Time: 2020-03-26 From: Dahezhongbang (Xiamen) Intelligent Technology Co., Ltd.

Steel is made up of iron and other metal and non-metal components that are considered commodities. Commodity prices tend to be based largely on supply and demand; the higher the demand, the lower the supply, the higher the price. And vice versa.

This means the price of those components depends not only on the price buyers are paying today but the price they are predicted to pay in the future. Since the price of these components is based partly on guesswork, prices are volatile and shift constantly.


This is only one of the elements in play for the price of steel. Another is the amount of steel available for recycling which is dependent on the amount of steel already used in infrastructure.
The type of steel determines the final make-up but most steel contains:

Iron, having been around as a market for some time probably has the most mature pricing practices, meaning that trading, buying, and selling this base metal has become more price-stable. Most base metals are bought and sold under forward and option contracts and made more efficient through electronic trading.

The rest of the components are either present because they are not purified out of iron ore or to provide various properties to the steel alloy such as mitigating oxidation and adding strength. Some of the metal components are now in demand for other uses in our high tech society which may impact their price.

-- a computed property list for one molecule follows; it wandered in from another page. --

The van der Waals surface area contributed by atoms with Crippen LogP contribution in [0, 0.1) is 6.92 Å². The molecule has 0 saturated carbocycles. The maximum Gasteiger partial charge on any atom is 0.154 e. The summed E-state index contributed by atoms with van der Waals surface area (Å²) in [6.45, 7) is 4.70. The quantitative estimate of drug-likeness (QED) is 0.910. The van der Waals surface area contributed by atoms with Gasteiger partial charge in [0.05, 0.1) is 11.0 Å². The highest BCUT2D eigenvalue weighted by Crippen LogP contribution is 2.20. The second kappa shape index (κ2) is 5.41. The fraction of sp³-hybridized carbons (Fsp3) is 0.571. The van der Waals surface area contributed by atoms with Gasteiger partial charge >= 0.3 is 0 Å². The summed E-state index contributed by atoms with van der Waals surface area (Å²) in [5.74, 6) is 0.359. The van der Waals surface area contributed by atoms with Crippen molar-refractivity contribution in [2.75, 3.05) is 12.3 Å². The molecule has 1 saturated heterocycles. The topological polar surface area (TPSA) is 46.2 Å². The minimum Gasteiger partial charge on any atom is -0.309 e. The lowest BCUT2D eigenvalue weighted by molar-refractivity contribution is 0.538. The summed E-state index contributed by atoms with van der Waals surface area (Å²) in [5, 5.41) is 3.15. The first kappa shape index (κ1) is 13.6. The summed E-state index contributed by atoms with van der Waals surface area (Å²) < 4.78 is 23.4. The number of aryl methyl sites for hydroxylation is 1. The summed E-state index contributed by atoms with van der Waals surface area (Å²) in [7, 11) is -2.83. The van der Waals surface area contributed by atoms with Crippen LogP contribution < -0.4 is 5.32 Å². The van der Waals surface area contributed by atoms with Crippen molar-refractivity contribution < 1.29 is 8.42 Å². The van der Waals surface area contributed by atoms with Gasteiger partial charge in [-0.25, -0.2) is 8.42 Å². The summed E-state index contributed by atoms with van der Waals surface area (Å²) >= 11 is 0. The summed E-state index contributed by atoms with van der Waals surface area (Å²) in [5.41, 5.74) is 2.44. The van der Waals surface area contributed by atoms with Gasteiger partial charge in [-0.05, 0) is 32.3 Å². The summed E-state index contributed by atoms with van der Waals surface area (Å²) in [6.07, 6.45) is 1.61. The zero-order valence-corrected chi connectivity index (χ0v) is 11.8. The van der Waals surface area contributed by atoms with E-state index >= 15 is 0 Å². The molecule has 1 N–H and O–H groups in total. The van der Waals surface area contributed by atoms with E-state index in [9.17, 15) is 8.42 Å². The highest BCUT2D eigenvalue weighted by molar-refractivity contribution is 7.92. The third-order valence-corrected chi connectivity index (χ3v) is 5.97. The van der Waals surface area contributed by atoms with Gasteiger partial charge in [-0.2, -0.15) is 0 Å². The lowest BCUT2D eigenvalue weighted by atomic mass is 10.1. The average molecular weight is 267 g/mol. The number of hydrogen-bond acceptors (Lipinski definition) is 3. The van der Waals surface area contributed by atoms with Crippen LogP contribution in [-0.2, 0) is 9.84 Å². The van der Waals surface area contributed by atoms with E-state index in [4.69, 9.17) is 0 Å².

Over the years services have grown up around the sale of metal. These services provide price research, reporting, and consulting for the individual metals as well as the alloys made from them. Much of the work is done for base metals (iron, copper, zinc, nickel, and lead) but more services have become available for minor metals and rare earth elements.

There are two major metal markets:

LME: London Metal Exchange
COMEX: New York Mercantile Commodity Exchange
These exchanges along with online trading exchanges, advanced and spot contracts, and basic cash exchanges are where price is determined. These exchanges have gathered information for decades allowing for better research and predictions. This gives mature metal markets less price volatility than those for newer markets.

Steel is actually a less traded commodity than most base metals and some finished components. This is due to the differing user requirements. Steel is created in a variety of grades and forms making market price standardization difficult. Within the past few years standard grades have become more common and are now offered for contract to the exchanges, making steel pricing a bit more stable.

This is just part of the story for steel pricing. Prices also depend on the presence of available recycled steel. Steel is one of the most ubiquitous and recycled metals available reaching recycling rates of up to 60%. Availability is dependent on the steel already present in a country’s infrastructure.

For countries with a large portion of infrastructure already created with steel, when the infrastructure is replaced steel becomes available for recycle. Other countries with less modern infrastructure, such as China, there is little to no steel in the existing buildings and structures so the steel price is more highly dependent on newly forged steel.

There you have it, a brief tutorial on what goes into the price of steel. As a major element in construction and metal buildings, this should help you determine your budget and gain an appreciation for the most common metal found in today’s buildings and roads.


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